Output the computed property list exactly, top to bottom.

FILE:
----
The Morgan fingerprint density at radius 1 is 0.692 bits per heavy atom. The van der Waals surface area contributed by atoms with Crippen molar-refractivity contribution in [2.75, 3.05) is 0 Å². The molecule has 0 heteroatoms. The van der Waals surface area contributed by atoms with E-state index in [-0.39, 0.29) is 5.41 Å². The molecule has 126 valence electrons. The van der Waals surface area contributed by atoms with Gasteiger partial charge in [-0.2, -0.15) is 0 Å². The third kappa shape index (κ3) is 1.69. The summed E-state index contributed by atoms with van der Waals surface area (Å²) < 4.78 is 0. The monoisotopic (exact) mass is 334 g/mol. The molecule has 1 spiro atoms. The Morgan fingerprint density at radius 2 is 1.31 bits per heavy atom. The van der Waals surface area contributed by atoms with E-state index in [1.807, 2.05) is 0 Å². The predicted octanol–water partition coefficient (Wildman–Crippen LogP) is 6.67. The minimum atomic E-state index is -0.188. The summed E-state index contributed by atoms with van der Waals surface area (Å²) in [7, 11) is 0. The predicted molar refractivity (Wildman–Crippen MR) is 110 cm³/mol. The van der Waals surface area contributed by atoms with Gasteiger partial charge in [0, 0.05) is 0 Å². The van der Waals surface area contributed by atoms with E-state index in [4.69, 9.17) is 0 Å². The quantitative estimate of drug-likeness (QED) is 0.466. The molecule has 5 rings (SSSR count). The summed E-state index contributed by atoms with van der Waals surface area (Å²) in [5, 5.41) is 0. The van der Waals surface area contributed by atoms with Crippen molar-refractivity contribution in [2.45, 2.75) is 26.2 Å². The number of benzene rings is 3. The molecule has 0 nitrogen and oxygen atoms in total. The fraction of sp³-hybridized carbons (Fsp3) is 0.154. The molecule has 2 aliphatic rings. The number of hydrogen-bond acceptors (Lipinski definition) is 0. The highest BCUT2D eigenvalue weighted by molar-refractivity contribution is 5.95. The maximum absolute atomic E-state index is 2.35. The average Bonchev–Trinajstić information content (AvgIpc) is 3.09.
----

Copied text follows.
The Morgan fingerprint density at radius 1 is 0.692 bits per heavy atom. The van der Waals surface area contributed by atoms with Crippen molar-refractivity contribution in [2.75, 3.05) is 0 Å². The molecule has 0 heteroatoms. The van der Waals surface area contributed by atoms with E-state index in [-0.39, 0.29) is 5.41 Å². The molecule has 126 valence electrons. The van der Waals surface area contributed by atoms with Gasteiger partial charge in [-0.2, -0.15) is 0 Å². The third kappa shape index (κ3) is 1.69. The summed E-state index contributed by atoms with van der Waals surface area (Å²) < 4.78 is 0. The monoisotopic (exact) mass is 334 g/mol. The molecule has 1 spiro atoms. The Morgan fingerprint density at radius 2 is 1.31 bits per heavy atom. The van der Waals surface area contributed by atoms with E-state index in [1.807, 2.05) is 0 Å². The predicted octanol–water partition coefficient (Wildman–Crippen LogP) is 6.67. The minimum atomic E-state index is -0.188. The summed E-state index contributed by atoms with van der Waals surface area (Å²) in [7, 11) is 0. The predicted molar refractivity (Wildman–Crippen MR) is 110 cm³/mol. The van der Waals surface area contributed by atoms with Gasteiger partial charge in [0, 0.05) is 0 Å². The van der Waals surface area contributed by atoms with E-state index in [4.69, 9.17) is 0 Å². The quantitative estimate of drug-likeness (QED) is 0.466. The molecule has 5 rings (SSSR count). The summed E-state index contributed by atoms with van der Waals surface area (Å²) in [5, 5.41) is 0. The van der Waals surface area contributed by atoms with Crippen molar-refractivity contribution in [2.45, 2.75) is 26.2 Å². The number of benzene rings is 3. The molecule has 0 nitrogen and oxygen atoms in total. The fraction of sp³-hybridized carbons (Fsp3) is 0.154. The molecule has 2 aliphatic rings. The number of hydrogen-bond acceptors (Lipinski definition) is 0. The highest BCUT2D eigenvalue weighted by molar-refractivity contribution is 5.95. The maximum absolute atomic E-state index is 2.35. The average Bonchev–Trinajstić information content (AvgIpc) is 3.09.